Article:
ISSN 2398-2993      

Enzootic bovine leukosis

obovis
Contributor(s):

Vetstream Ltd

Eoin Ryan

Synonym(s): EBL


Introduction

  • Cause: retrovirus bovine leukemia virus.
  • Signs: often no clinical signs, but may present with weight loss, ill thrift, loss of appetite, diarrhea, lymphadenopathy (painless), visible tumors may be observed, lumps on skin, congestive heart failure and/or paresis may occur secondary to tumors.
  • Diagnosis: cytology and histopathology.
  • Prognosis: hopeless.
A notifiable disease in the UK and notifiable in many European countries Notifiable diseases in the UK. If you suspect EBL, you should notify the relevant authorities immediately.

Pathogenesis

Etiology

  • Bovine leukemia virus (BLV), an exogenous C-type oncogenic retrovirus of the BLV-human T-lymphotropic virus group.

Pathophysiology

  • The disease can be transmitted from cows to calves during pregnancy or lactation. It is postulated that the virus may be spread by close contact with infected animals, but it is more likely to be transmitted directly via infected blood on equipment. Biting flies have also been implicated.
  • 30-70% of affected cattle will develop a persistent lymphocytosis (leukemia or preneoplastic syndrome) and remain clinically unaffected but may act as a reservoir for infection. Only 0.1% to 10% of persistently infected cattle will develop tumors.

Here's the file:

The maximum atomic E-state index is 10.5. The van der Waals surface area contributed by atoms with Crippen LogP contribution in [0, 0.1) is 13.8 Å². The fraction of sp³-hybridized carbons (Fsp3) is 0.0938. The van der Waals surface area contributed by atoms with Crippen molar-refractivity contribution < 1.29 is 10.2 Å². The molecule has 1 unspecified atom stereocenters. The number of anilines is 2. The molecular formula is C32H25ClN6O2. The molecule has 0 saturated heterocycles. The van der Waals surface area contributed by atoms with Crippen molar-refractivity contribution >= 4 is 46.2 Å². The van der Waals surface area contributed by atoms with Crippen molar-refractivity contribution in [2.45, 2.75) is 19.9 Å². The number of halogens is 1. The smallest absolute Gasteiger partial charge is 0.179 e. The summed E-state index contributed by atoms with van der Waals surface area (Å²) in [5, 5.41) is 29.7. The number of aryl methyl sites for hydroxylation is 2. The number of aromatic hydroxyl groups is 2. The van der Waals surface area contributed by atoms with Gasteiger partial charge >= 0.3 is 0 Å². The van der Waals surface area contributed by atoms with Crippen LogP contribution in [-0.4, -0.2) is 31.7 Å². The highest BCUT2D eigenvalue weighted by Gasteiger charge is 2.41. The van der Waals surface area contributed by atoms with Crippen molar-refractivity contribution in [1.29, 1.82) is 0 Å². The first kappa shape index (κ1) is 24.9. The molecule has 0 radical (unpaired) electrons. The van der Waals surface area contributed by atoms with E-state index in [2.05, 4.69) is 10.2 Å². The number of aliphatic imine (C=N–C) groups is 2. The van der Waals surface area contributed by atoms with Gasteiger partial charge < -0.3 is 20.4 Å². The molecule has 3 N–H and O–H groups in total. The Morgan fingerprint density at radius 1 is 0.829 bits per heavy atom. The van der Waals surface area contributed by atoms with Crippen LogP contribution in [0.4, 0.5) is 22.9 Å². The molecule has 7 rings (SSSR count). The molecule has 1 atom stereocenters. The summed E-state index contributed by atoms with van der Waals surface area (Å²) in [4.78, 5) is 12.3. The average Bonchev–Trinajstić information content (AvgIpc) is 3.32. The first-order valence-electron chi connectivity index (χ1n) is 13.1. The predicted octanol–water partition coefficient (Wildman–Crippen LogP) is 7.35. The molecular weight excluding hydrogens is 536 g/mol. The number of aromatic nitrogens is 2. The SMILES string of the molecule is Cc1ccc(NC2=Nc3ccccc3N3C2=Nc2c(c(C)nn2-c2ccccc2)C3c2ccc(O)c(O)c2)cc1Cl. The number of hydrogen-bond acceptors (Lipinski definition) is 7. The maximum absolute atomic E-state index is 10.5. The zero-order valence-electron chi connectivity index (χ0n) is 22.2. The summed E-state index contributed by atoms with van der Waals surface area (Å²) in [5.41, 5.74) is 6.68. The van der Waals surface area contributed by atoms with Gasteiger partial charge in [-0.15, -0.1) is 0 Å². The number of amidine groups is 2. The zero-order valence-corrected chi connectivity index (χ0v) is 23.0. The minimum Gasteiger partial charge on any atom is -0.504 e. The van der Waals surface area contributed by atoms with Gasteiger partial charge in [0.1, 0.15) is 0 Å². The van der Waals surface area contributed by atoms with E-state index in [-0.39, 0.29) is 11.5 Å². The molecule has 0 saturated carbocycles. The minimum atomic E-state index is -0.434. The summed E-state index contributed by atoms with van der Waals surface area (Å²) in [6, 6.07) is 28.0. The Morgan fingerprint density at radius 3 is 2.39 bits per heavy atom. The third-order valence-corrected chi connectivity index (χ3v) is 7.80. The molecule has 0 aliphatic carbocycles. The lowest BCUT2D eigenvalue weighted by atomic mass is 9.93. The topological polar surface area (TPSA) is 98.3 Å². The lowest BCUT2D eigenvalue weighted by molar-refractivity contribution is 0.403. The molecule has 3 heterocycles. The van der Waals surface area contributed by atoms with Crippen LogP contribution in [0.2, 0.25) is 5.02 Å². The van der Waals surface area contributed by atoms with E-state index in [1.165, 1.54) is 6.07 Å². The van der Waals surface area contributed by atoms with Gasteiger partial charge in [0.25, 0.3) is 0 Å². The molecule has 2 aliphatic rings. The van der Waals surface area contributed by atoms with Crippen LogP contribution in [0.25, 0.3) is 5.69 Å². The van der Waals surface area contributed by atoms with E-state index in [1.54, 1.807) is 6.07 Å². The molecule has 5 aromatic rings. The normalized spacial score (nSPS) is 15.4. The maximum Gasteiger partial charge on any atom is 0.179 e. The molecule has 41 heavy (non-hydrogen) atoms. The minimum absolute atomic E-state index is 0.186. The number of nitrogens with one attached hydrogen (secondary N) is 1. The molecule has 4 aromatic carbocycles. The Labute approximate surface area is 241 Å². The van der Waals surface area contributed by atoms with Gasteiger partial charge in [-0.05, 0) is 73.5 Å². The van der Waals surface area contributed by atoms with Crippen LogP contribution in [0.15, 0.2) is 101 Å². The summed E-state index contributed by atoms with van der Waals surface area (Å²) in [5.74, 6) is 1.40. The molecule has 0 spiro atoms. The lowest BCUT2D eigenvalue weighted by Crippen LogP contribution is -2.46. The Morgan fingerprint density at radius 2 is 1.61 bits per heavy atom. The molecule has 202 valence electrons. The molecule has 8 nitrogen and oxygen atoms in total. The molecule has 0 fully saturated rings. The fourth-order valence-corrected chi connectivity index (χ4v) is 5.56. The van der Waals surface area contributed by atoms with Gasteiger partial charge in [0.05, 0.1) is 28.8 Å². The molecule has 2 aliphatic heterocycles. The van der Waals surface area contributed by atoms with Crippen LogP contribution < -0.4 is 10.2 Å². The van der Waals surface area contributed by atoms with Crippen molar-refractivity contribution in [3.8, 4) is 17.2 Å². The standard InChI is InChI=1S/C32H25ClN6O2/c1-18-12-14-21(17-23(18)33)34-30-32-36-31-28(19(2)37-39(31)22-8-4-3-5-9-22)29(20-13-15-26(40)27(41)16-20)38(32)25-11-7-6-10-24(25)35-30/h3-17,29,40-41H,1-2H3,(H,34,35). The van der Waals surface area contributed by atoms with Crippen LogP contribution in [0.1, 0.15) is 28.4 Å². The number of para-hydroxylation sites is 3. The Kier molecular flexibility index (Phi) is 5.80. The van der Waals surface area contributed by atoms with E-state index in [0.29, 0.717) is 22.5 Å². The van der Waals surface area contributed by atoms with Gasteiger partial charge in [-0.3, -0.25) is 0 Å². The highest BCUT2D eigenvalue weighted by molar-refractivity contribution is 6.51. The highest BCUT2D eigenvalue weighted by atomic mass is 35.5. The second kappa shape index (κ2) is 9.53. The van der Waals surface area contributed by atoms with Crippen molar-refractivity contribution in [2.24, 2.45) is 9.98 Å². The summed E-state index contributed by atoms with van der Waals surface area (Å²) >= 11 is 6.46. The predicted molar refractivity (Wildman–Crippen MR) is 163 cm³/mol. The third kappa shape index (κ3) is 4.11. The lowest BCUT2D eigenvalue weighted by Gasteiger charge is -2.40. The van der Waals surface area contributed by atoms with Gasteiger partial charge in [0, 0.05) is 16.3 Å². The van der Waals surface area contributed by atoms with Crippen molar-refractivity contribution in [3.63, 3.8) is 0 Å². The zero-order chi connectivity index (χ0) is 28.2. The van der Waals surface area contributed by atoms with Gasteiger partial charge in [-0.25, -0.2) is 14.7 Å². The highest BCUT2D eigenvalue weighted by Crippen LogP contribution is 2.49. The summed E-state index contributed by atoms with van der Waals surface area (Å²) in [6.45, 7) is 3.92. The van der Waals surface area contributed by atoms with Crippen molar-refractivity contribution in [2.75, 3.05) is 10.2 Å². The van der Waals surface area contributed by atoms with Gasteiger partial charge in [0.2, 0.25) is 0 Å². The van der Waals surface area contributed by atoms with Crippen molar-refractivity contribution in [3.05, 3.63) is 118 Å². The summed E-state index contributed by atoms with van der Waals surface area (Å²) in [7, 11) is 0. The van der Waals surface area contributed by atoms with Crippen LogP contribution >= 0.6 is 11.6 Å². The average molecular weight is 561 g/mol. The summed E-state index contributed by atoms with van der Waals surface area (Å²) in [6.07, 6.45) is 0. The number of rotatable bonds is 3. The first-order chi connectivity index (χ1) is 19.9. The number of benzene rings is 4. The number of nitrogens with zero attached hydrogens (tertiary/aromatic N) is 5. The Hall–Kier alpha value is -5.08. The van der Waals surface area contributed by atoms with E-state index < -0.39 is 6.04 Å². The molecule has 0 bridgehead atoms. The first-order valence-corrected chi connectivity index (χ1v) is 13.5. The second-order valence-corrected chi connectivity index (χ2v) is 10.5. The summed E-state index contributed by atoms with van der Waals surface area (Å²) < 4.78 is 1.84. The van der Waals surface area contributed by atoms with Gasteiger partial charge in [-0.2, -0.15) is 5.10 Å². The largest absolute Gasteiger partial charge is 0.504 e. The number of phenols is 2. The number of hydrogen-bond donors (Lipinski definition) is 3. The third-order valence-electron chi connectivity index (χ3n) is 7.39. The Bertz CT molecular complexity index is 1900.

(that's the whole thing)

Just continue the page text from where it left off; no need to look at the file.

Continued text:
• BLV does not cause chronic viremia and has no preferred site of proviral integration. The resultant tumors are, however, typically monoclonal and have a single integration site.
  • The virus is thought to evade the host immune system via low levels of viral replication.

Epidemiology

  • Infection is often subclinical.
  • Once infected, the animal remains infected for life.
  • Surveys have indicated that up to 94.2% of US dairy herds may contain EBL positive cows.

Diagnosis

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Treatment

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Prevention

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Outcomes

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Further Reading

Publications

Refereed Papers

  • Recent references from PubMed and VetMedResource.
  • Maezawa M, Watanabe K, Noriyuki H et al (2018) A clinical case of enzootic bovine leukosis in a 13-month-old Holdtein heifer. Japan J Vet Res 66 (3), 209-213 HUSCAP (pdf download).
  • Oguma K, Suzuki M & Sentsui H (2017) Enzootic bovine leukosis in a two-month-old calf. Virus Res 233, 120-124 PubMed.
  • Dimitrov P S, Todorova K S, Petrichev M H & Russev R V (2013) Bovine leukemia virus – pathogenicity in animals and potential impacts in humans. Cyprus Journal Sci 10 (2012), 101-109 ResearchGate.

Other sources of information

  • BCVA (2022) BCVA Webinar - Bovine Notifiable Diseases and Differential Diagnoses by Arthur Otter. BCVA, UK. Website: https://youtu.be.
  • Nagy D W (2022) Bovine Leukosis. In: MSD Manual. Merck & Co Inc, USA. Website: www.msdvetmanual.com.
  • APHIS (2021) Bovine Leukemia Virus (BLV). USDA, USA. Website: www.aphis.usda.gov.
  • The National Archives (2020) The Enzootic Bovine Leukosis (England) Order 2000. HM Government, UK. Website: www.legislation.gov.uk.
  • EFSA Panel on Animal Health and Welfare (2015) Enzootic Bovine Leukosis. EFSA Journal 13 (7), 4188 Website: https://efsa.onlinelibrary.wiley.com.

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